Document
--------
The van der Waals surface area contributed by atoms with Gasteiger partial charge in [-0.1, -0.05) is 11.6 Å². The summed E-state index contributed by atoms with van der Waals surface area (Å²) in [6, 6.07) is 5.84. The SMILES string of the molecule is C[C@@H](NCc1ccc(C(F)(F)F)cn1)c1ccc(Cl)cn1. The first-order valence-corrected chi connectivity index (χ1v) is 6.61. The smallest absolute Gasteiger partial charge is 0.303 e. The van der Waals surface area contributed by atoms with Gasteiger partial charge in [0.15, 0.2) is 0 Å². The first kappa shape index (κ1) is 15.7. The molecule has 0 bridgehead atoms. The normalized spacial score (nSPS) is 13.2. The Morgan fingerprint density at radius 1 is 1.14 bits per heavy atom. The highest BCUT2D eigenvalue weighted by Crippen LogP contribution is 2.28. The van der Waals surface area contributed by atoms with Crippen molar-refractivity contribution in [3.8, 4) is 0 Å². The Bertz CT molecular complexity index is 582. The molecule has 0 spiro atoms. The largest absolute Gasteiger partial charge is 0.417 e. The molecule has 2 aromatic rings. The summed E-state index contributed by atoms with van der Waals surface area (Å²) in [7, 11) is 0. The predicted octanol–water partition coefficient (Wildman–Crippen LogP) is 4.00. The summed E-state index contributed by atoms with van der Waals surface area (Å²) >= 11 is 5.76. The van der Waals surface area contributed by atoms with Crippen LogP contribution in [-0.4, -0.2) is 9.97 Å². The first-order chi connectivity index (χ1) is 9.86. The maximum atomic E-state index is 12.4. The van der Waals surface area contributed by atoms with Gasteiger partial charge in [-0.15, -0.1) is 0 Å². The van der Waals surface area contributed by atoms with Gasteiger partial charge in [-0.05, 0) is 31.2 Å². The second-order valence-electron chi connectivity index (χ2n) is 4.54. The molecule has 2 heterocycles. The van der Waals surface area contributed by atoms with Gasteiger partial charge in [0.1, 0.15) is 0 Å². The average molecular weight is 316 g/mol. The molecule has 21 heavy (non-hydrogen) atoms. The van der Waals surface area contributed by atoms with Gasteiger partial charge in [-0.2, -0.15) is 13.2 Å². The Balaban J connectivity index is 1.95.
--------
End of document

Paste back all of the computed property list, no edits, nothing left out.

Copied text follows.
The van der Waals surface area contributed by atoms with Gasteiger partial charge in [-0.1, -0.05) is 11.6 Å². The summed E-state index contributed by atoms with van der Waals surface area (Å²) in [6, 6.07) is 5.84. The SMILES string of the molecule is C[C@@H](NCc1ccc(C(F)(F)F)cn1)c1ccc(Cl)cn1. The first-order valence-corrected chi connectivity index (χ1v) is 6.61. The smallest absolute Gasteiger partial charge is 0.303 e. The van der Waals surface area contributed by atoms with Gasteiger partial charge in [0.15, 0.2) is 0 Å². The first kappa shape index (κ1) is 15.7. The molecule has 0 bridgehead atoms. The normalized spacial score (nSPS) is 13.2. The Morgan fingerprint density at radius 1 is 1.14 bits per heavy atom. The highest BCUT2D eigenvalue weighted by Crippen LogP contribution is 2.28. The van der Waals surface area contributed by atoms with Crippen molar-refractivity contribution in [3.8, 4) is 0 Å². The Bertz CT molecular complexity index is 582. The molecule has 0 spiro atoms. The largest absolute Gasteiger partial charge is 0.417 e. The molecule has 2 aromatic rings. The summed E-state index contributed by atoms with van der Waals surface area (Å²) in [7, 11) is 0. The predicted octanol–water partition coefficient (Wildman–Crippen LogP) is 4.00. The summed E-state index contributed by atoms with van der Waals surface area (Å²) >= 11 is 5.76. The van der Waals surface area contributed by atoms with Crippen LogP contribution in [-0.4, -0.2) is 9.97 Å². The first-order chi connectivity index (χ1) is 9.86. The maximum atomic E-state index is 12.4. The van der Waals surface area contributed by atoms with Gasteiger partial charge in [-0.15, -0.1) is 0 Å². The van der Waals surface area contributed by atoms with Gasteiger partial charge in [-0.05, 0) is 31.2 Å². The second-order valence-electron chi connectivity index (χ2n) is 4.54. The molecule has 2 heterocycles. The van der Waals surface area contributed by atoms with Gasteiger partial charge in [0.1, 0.15) is 0 Å². The average molecular weight is 316 g/mol. The molecule has 21 heavy (non-hydrogen) atoms. The van der Waals surface area contributed by atoms with Gasteiger partial charge in [-0.2, -0.15) is 13.2 Å². The Balaban J connectivity index is 1.95.